In April of 2018, Lonnie Bunch, The founding director of the National Museum of African American History and Culture, served as the 2018 Medgar Wiley Evers Lecture Series Speaker.
Yet again…newspapers’ front pages, television news headlines, and social media platforms scream loudly about the death of another black man, killed by the bullets of a police officer.
Yesterday, yet again…by eyewitness accounts, Alton Sterling, from Baton Rouge, La., was not resisting arrest; nor was he attempting to pull a weapon.
Yet again…another camera as a reliable witness captures a police officer upholstering his gun…dispatching and extinguishing…with bullets point-blank to the head…again, the life of yet another black man.
Yesterday, how would I know that TODAY in the span of less than 24 hours, Philando Castile’s name, likeness, and dying face would be emblazoned in our psyches, as his girlfriend and her young daughter witnessed his horrifying death at the hands of a Falcon Heights, MN. police officer?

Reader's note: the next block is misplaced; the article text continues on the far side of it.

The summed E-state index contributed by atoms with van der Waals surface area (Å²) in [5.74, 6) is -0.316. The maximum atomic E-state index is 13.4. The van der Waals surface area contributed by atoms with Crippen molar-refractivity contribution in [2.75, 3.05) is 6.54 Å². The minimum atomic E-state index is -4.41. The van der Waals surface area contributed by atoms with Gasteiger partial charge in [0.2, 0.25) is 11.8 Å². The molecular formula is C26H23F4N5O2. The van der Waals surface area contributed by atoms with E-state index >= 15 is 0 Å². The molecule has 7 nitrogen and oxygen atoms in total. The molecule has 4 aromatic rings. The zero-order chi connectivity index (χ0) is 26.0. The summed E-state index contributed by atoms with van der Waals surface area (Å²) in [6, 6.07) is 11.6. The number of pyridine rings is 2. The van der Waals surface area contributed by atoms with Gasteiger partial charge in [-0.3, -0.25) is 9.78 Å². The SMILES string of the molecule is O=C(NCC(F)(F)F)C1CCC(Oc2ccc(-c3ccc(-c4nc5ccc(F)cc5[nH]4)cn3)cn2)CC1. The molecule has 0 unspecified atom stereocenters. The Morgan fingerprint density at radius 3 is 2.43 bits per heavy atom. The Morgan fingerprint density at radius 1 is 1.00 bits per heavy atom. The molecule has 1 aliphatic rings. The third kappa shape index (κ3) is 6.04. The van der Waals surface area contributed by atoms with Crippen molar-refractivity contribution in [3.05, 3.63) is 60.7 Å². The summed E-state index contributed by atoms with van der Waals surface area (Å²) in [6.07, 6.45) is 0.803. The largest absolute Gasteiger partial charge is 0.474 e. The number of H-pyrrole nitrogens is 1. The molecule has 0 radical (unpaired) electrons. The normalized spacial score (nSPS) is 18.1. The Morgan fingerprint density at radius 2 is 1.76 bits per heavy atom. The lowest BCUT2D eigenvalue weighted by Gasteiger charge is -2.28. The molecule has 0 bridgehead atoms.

Yet again, the camera is a reliable witness.
At what point does our nation COLLECTIVELY stand up and say, “No more?!”
At what point do our leaders acknowledge that this is a disproportionate assault on the black community…on black men?
At what point do black lives REALLY matter to those in law enforcement?
The vast majority of law enforcement professionals are doing their jobs, protecting and serving people while they also must face significant dangers. They do so every day.
The vast majority of citizens respect, supports, and relies on law enforcement.
But there are those police officers who have NO RIGHT to the uniform because their callousness at human life—BLACK human life—has become all-too-easily explained away by the words, “He had a gun; I feared for my life.”